Screaming Into The Void: How Outrage Is Hijacking Our Culture, And Our Minds
[He said knowingly with a smug sense of #Outrage and #Righteous #Indignation.] The gist of this episode is that we have #Evolutionary reward systems to be outraged at a person's reprehensible actions, but that sub-system was developed with small groupings of humanoids in face-to-face interactions, not #Electronic #SocialMedia.
There are lots of things to say about this episode of the #HiddenBrain #Podcast, and I'll start with my own personal worry that I'm part of the problem. I feel like I'm posting important content that is worth people's time to think about and I'm convinced that it will lead to a better world, but...
I also have this #Hypothesis that EVERYBODY thinks they are doing the right thing for the right reasons at all times. If I scrutinize the state of affairs at the times in my past when I made regrettable mistakes, I could see how I was mistakenly doing wrong while thinking I was the hero doing the right thing, AND making the world a better or safer place! If I give a #Deplorable person's actions a charitable review, I can see how they are misguided and thought they were doing the right thing and were making the world a better place despite doing the opposite with their actions.
It seems like open-minded #Discourse with people who are #Disagreeable to your position (as opposed to you personally), is a great way to find out when your favorite idea isn't built on solid ground.
If you think you are an #Influencer somewhere on the #SurveillanceCapitalism #SocialMedia or on a #Federated system, I urge you to listen to this short and powerful podcast and reflect on yourself with unbiased scrutiny to see if you are part of the problem or part of the solution.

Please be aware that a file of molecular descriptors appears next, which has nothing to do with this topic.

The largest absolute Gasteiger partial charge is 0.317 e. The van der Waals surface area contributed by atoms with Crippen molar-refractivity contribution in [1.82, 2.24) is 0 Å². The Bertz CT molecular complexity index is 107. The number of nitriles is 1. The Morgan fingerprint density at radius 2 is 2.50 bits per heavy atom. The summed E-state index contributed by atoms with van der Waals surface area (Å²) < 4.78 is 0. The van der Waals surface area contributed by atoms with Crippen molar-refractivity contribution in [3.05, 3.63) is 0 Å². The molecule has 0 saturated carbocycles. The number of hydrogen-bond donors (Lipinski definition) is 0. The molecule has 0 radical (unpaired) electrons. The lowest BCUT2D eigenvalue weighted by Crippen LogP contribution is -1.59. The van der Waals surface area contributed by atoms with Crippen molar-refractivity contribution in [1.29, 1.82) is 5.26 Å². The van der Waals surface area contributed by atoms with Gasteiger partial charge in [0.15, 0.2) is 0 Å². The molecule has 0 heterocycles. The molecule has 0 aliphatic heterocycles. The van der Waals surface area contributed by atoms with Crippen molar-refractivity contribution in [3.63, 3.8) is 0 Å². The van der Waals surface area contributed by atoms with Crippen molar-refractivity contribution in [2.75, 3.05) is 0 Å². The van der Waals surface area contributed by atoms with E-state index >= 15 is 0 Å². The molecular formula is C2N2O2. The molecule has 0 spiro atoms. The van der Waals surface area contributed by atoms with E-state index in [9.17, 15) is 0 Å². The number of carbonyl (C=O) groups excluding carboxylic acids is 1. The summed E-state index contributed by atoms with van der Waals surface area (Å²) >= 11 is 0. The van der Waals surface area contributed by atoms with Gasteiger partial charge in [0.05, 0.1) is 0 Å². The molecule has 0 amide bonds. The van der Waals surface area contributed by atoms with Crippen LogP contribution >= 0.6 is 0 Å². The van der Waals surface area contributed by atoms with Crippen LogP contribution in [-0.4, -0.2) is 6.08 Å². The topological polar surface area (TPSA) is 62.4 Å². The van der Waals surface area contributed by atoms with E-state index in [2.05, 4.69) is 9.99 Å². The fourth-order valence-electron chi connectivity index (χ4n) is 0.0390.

Turn on the news or look at Twitter, and it's likely you'll be bombarded by outrage. Many people have come to believe that the only way to spark change is to incite anger. This week on Hidden Brain, how outrage is hijacking our conversations, our communities, and our minds.
In the event that I have readers unfamiliar with the school of Economics, don't shy away. All people have the ability to contribute to this school of thought. In general, all economists study the motivation people have for selecting goods and services with their limited resources. All you need to participate is some personal insight and some curiosity in others rationale for their decisions.
Microeconomics focuses on those atomic level decisions like if you pick whole milk over 2% or a red-colored package over a green-colored package.
Macroeconomics focuses on what happens when all of us make decisions simultaneously, and how policy and/or regulatory actions can be enacted to avoid large scale societal problems.